Martin Partington: Spotlight on the Justice System

Keeping the English Legal System under review

Archive for November 2010

Principles of administrative justice

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Although it is for the chop, the Administrative Justice and Tribunals Council is not going quietly. It has just produced a report setting out seven principle of administrative justice that all those delivering services to the public should bear in mind.

The Council says that a good administrative justice system should:

  • make users and their needs central, treating them with fairness and respect at all times;
  • enable people to challenge decisions and seek redress using procedures that are independent, open and appropriate for the matter involved;
  • keep people fully informed and empower them to resolve their problems as quickly and comprehensively as possible;
  • lead to well-reasoned, lawful and timely outcomes;
  • be coherent and consistent;
  • work proportionately and efficiently;
  • adopt the highest standards of behaviour, seek to learn from experience and continuously improve.

While these may seem in many ways obvious, it is surprising how often these basic messages are forgotten. Their report also contains a self-assessment toolkit, which administrators can use as a template against which they can measure their organisation. This is the sort of valuable work that will be lost once the Council finally disappears.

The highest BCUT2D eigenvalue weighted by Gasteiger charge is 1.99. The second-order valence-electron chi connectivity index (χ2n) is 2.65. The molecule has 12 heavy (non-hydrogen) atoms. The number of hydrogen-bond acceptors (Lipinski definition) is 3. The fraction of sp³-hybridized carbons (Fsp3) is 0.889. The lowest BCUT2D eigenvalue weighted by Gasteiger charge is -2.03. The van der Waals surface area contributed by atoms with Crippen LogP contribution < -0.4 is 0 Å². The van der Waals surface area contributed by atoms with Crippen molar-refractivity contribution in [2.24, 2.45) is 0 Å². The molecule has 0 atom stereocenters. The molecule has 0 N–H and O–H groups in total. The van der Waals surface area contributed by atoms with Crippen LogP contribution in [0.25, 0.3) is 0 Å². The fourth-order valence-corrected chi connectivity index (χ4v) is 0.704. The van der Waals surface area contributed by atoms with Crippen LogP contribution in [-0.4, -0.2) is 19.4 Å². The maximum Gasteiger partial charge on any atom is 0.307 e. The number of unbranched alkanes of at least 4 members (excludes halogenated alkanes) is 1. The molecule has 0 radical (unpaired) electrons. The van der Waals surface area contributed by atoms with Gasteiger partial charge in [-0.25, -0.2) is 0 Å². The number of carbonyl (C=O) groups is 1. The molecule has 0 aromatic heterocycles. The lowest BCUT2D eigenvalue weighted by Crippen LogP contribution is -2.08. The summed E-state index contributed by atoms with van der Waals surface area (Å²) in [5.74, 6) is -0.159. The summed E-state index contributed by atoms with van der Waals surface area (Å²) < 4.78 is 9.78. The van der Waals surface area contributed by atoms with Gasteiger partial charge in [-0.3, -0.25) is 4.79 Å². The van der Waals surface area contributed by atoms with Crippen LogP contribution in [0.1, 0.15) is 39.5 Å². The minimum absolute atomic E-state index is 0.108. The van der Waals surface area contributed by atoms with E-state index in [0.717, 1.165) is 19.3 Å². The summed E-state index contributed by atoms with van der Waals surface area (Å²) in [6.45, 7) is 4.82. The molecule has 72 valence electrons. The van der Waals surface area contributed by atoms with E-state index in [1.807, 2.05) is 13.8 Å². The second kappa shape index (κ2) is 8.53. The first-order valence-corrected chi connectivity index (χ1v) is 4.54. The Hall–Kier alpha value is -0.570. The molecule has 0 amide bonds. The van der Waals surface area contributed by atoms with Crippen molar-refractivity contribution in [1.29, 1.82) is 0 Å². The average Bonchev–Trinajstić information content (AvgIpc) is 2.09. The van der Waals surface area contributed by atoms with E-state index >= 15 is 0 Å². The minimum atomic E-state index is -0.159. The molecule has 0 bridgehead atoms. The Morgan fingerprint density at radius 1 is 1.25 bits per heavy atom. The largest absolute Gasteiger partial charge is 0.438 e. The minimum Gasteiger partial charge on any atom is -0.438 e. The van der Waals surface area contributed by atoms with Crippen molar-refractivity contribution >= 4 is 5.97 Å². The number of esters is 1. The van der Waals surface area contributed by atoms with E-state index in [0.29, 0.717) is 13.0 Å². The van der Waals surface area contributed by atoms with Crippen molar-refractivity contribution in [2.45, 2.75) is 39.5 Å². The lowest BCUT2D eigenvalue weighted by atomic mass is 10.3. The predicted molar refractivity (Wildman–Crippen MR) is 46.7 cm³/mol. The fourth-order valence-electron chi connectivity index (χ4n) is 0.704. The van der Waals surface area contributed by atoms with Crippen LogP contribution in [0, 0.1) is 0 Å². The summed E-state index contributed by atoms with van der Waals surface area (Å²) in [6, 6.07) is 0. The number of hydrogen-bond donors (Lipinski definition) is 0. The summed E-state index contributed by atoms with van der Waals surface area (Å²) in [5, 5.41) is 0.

For more detail, see:

Written by lwtmp

November 3, 2010 at 5:21 pm

Posted in chapter 6

Efficiency in the criminal justice system: the Victim’s perspective.

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Louise Casey, the Government’s Commissioner for Victims, has just delivered a controversial lecture on changes she thinks are needed in the criminal justice system. She makes two proposals:

  • removing the right to trial by jury for what she calls petty crimes; and
  • stopping ‘cracked trials’ which waste a lot of public money.

As I discuss in chapter 5 of the book, the first proposal is not new; but it always runs up against the ‘thin end of the wedge’ argument – that if you start to take away the right to jury trial, this will be the start of a process that will abolish jury trials. What is interesting about Casey’s intervention is that she wants money save to be diverted to better victim support.

The second proposal – trying to stop cracked trials – seems to me to be quite hard to achieve in practice. Her proposal that lawyers should receive no more than a fixed fee, whenever a guilty plea is entered, seems to me likely to encourage more people to continue to plead not guilty and therefore ultimately add to the cost of criminal justice.

However the Director of Public Prosecutions has also recently fingered cracked trials as an issue that needs addressing because of the waste of resources cracked trials involve.

It may be that between them, the Commissioner and the DPP will discover a workable way to cut down cracked trials and make sensible savings.

For further info, including a link to a youtube version of the Commissioner’s speech, see:

Written by lwtmp

November 3, 2010 at 5:12 pm

Posted in Chapter 5